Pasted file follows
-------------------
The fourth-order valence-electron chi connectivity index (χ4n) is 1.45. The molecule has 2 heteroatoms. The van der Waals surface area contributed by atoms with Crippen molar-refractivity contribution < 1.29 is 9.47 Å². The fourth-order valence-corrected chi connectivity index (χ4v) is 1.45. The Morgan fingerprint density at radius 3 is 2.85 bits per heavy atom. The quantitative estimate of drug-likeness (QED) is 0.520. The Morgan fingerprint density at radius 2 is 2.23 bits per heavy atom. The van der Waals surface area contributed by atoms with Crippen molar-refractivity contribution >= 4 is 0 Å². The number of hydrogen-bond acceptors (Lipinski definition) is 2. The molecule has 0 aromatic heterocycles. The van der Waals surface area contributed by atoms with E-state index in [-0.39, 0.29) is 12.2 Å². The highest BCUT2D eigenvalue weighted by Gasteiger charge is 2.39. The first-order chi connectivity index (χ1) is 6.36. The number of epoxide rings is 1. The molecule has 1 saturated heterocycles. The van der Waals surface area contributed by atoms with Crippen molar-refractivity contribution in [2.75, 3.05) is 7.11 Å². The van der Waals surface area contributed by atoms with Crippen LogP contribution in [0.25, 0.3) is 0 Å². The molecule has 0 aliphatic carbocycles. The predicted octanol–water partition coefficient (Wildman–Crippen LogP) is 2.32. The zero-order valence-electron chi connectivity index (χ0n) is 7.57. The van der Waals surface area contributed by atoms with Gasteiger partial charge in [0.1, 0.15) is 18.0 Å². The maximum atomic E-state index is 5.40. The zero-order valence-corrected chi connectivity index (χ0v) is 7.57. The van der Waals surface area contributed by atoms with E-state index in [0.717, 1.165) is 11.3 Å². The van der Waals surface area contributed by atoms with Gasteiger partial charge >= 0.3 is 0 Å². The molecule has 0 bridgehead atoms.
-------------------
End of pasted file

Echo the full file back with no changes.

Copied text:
The fourth-order valence-electron chi connectivity index (χ4n) is 1.45. The molecule has 2 heteroatoms. The van der Waals surface area contributed by atoms with Crippen molar-refractivity contribution < 1.29 is 9.47 Å². The fourth-order valence-corrected chi connectivity index (χ4v) is 1.45. The Morgan fingerprint density at radius 3 is 2.85 bits per heavy atom. The quantitative estimate of drug-likeness (QED) is 0.520. The Morgan fingerprint density at radius 2 is 2.23 bits per heavy atom. The van der Waals surface area contributed by atoms with Crippen molar-refractivity contribution >= 4 is 0 Å². The number of hydrogen-bond acceptors (Lipinski definition) is 2. The molecule has 0 aromatic heterocycles. The van der Waals surface area contributed by atoms with E-state index in [-0.39, 0.29) is 12.2 Å². The highest BCUT2D eigenvalue weighted by Gasteiger charge is 2.39. The first-order chi connectivity index (χ1) is 6.36. The number of epoxide rings is 1. The molecule has 1 saturated heterocycles. The van der Waals surface area contributed by atoms with Crippen molar-refractivity contribution in [2.75, 3.05) is 7.11 Å². The van der Waals surface area contributed by atoms with Crippen LogP contribution in [0.25, 0.3) is 0 Å². The molecule has 0 aliphatic carbocycles. The predicted octanol–water partition coefficient (Wildman–Crippen LogP) is 2.32. The zero-order valence-electron chi connectivity index (χ0n) is 7.57. The van der Waals surface area contributed by atoms with Gasteiger partial charge in [0.1, 0.15) is 18.0 Å². The maximum atomic E-state index is 5.40. The zero-order valence-corrected chi connectivity index (χ0v) is 7.57. The van der Waals surface area contributed by atoms with E-state index in [0.717, 1.165) is 11.3 Å². The van der Waals surface area contributed by atoms with Gasteiger partial charge >= 0.3 is 0 Å². The molecule has 0 bridgehead atoms.